英 ['telɪvɪʒ(ə)n; telɪ'vɪʒ(ə)n] 美 ['tɛlɪvɪʒn]
  • n. 电视,电视机;电视业
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television 电视,电视机


television: [20] Television means etymologically ‘far vision’. Its first element, tele-, comes from Greek téle ‘far off’, a descendant of the same base as télos ‘end’ (source of English talisman and teleology). Other English compounds formed from it include telegraph [18], telegram [19], telepathy [19] (etymologically ‘far feeling’, coined by the psychologist Frederic Myers in 1882), telephone [19], telescope [17] (a word of Italian origin), and telex [20] (a blend of teleprinter and exchange). Television itself was coined in French, and was borrowed into English in 1907.

Of its abbreviations, telly dates from about 1940, TV from 1948.

=> talisman, teleology
television (n.)
1907, as a theoretical system to transmit moving images over telegraph or telephone wires; formed in English or borrowed from French télévision, from tele- + vision.
Television is not impossible in theory. In practice it would be very costly without being capable of serious application. But we do not want that. On that day when it will be possible to accelerate our methods of telephotography by at least ten times, which does not appear to be impossible in the future, we shall arrive at television with a hundred telegraph wires. Then the problem of sight at a distance will without doubt cease to be a chimera. ["Telegraphing Pictures" in "Windsor Magazine," 1907]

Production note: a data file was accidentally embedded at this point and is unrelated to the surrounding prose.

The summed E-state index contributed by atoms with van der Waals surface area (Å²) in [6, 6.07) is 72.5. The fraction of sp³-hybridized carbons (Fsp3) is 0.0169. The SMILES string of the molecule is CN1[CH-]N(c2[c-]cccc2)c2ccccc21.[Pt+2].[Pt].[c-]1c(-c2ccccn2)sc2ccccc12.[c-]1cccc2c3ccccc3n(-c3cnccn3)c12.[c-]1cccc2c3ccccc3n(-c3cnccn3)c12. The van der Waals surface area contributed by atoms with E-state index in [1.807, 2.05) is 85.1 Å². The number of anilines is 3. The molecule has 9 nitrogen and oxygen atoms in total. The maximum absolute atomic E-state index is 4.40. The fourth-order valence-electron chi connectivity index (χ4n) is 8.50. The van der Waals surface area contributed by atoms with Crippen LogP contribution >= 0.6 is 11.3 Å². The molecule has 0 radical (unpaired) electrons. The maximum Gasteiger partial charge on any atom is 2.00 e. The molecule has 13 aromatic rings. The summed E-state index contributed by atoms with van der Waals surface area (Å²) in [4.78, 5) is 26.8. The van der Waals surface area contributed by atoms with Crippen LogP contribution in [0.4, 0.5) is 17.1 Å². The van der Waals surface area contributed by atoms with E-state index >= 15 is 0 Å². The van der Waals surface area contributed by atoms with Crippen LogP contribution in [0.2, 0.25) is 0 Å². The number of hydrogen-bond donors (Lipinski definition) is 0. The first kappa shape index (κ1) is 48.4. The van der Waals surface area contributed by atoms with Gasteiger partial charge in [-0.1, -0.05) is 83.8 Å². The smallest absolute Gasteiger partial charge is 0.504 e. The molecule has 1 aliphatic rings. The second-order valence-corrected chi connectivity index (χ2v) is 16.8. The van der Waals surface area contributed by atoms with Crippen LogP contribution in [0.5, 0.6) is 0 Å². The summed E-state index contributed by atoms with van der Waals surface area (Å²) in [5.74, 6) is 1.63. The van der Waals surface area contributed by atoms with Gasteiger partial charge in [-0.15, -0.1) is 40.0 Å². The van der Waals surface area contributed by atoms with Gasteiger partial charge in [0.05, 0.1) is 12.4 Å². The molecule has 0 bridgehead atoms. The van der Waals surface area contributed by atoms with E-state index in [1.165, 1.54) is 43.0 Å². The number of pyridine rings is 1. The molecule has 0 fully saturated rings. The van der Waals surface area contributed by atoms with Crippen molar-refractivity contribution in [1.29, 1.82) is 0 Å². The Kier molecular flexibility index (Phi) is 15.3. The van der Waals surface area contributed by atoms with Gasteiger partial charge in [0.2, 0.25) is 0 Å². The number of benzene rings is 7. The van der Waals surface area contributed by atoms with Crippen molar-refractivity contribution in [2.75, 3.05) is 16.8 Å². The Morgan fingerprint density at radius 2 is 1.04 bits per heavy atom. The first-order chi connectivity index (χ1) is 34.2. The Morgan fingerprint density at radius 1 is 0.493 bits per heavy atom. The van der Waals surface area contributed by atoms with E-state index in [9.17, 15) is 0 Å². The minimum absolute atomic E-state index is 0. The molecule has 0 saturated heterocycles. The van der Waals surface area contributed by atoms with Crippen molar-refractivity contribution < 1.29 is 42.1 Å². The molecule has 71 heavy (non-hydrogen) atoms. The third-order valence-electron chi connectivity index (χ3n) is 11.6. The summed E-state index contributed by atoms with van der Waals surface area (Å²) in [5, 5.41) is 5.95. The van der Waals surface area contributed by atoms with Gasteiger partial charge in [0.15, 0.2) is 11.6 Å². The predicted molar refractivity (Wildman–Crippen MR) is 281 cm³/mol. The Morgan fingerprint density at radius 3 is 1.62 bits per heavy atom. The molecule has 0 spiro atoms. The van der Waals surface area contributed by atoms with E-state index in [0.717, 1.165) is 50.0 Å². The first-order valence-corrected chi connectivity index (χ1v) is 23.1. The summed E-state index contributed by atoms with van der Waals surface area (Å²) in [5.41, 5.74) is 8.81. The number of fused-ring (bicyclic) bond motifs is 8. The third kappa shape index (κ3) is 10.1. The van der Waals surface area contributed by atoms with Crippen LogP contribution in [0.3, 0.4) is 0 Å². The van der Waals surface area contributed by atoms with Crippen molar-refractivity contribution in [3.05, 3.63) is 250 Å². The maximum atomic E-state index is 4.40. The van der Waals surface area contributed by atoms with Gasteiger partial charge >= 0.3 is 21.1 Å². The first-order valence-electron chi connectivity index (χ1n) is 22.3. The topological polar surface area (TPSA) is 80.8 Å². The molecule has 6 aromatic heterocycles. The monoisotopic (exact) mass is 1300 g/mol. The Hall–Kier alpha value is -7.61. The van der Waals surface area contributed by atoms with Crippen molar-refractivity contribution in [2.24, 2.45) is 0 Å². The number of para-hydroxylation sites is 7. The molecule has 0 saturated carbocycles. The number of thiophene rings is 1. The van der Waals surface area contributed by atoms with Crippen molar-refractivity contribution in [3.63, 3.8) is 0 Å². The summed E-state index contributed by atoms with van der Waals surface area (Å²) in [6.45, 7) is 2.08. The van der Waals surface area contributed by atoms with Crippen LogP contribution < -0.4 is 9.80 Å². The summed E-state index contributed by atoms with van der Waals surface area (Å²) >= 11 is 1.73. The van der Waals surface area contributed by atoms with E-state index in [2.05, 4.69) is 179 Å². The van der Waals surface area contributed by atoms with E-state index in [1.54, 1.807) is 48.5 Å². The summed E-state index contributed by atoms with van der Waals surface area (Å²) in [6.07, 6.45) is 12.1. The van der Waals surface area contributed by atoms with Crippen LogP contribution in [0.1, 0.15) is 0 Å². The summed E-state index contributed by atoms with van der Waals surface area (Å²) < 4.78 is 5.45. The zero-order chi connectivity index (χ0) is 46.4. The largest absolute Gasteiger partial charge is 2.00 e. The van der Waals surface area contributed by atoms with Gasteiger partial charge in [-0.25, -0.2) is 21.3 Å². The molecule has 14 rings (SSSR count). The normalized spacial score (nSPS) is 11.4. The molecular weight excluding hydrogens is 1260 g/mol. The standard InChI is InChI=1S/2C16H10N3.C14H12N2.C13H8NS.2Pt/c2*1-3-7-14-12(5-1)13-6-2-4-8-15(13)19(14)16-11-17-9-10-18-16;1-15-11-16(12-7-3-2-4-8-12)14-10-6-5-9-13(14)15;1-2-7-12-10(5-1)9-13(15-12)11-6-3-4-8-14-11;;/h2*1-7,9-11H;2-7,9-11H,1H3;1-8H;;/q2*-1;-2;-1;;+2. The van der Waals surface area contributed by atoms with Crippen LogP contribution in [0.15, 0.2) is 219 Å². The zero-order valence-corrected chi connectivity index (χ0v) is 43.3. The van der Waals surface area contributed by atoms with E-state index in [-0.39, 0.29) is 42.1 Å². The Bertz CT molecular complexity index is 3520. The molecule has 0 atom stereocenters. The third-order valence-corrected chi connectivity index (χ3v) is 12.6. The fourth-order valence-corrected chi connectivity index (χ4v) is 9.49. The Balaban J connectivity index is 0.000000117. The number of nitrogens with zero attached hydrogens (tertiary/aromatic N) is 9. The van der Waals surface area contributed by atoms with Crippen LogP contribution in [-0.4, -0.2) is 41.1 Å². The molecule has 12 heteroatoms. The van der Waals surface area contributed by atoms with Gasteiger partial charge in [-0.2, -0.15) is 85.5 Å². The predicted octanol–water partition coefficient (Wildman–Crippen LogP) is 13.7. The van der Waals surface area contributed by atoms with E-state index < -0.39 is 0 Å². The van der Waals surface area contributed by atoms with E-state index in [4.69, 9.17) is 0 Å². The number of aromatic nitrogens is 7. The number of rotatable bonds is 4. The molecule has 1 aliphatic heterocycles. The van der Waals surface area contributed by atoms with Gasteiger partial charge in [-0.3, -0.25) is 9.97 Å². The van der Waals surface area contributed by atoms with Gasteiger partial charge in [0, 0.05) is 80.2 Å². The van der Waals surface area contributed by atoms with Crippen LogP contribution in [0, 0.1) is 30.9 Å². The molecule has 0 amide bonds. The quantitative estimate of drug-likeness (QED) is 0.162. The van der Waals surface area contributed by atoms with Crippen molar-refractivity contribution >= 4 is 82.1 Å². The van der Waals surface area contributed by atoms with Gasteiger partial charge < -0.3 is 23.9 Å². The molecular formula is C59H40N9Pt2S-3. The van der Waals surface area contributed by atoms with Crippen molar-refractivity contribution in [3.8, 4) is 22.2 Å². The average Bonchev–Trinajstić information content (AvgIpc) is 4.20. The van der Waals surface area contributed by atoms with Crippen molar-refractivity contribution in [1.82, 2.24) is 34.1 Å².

Other proposals for the name of a then-hypothetical technology for sending pictures over distance were telephote (1880) and televista (1904). The technology was developed in the 1920s and '30s. Nativized in German as Fernsehen. Shortened form TV is from 1948. Meaning "a television set" is from 1941. Meaning "television as a medium" is from 1927.
Television is the first truly democratic culture -- the first culture available to everyone and entirely governed by what the people want. The most terrifying thing is what people do want. [Clive Barnes, "New York Times," Dec. 30, 1969]
1. The English word " television " is a mongrel because " tele " comes from Greek and " vision " from Latin.
英语 television 是个语源混杂的词,因为 tele 来自希腊文,vision来自拉丁文.


2. He was carrying on about some stupid television series.


3. The minute that the war started, everybody was glued to the television.


4. There were television crews and pressmen from all around the world.


5. He is lined up for no less than four US television interviews.


[ television 造句 ]